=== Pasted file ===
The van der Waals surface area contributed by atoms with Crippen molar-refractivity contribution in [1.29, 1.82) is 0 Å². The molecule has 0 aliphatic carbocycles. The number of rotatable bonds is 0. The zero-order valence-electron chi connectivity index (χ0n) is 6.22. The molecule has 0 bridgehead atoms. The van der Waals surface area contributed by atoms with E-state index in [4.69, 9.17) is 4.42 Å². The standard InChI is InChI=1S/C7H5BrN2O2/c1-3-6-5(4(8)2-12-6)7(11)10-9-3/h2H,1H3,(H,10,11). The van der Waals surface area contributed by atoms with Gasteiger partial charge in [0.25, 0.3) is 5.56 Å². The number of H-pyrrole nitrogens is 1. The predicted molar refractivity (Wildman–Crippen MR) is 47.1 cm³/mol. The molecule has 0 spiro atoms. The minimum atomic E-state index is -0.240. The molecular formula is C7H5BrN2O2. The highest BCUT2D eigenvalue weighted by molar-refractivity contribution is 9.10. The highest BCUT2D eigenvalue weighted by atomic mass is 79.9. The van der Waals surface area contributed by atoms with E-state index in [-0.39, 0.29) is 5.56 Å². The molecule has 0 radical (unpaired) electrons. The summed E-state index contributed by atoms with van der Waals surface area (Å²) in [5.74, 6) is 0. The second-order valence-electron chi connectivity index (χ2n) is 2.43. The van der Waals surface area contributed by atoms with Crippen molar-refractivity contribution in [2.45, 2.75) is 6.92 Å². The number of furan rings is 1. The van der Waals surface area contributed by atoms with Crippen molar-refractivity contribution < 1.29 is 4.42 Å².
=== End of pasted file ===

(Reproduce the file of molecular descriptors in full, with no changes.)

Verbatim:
The van der Waals surface area contributed by atoms with Crippen molar-refractivity contribution in [1.29, 1.82) is 0 Å². The molecule has 0 aliphatic carbocycles. The number of rotatable bonds is 0. The zero-order valence-electron chi connectivity index (χ0n) is 6.22. The molecule has 0 bridgehead atoms. The van der Waals surface area contributed by atoms with E-state index in [4.69, 9.17) is 4.42 Å². The standard InChI is InChI=1S/C7H5BrN2O2/c1-3-6-5(4(8)2-12-6)7(11)10-9-3/h2H,1H3,(H,10,11). The van der Waals surface area contributed by atoms with Gasteiger partial charge in [0.25, 0.3) is 5.56 Å². The number of H-pyrrole nitrogens is 1. The predicted molar refractivity (Wildman–Crippen MR) is 47.1 cm³/mol. The molecule has 0 spiro atoms. The minimum atomic E-state index is -0.240. The molecular formula is C7H5BrN2O2. The highest BCUT2D eigenvalue weighted by molar-refractivity contribution is 9.10. The highest BCUT2D eigenvalue weighted by atomic mass is 79.9. The van der Waals surface area contributed by atoms with E-state index in [-0.39, 0.29) is 5.56 Å². The molecule has 0 radical (unpaired) electrons. The summed E-state index contributed by atoms with van der Waals surface area (Å²) in [5.74, 6) is 0. The second-order valence-electron chi connectivity index (χ2n) is 2.43. The van der Waals surface area contributed by atoms with Crippen molar-refractivity contribution in [2.45, 2.75) is 6.92 Å². The number of furan rings is 1. The van der Waals surface area contributed by atoms with Crippen molar-refractivity contribution < 1.29 is 4.42 Å².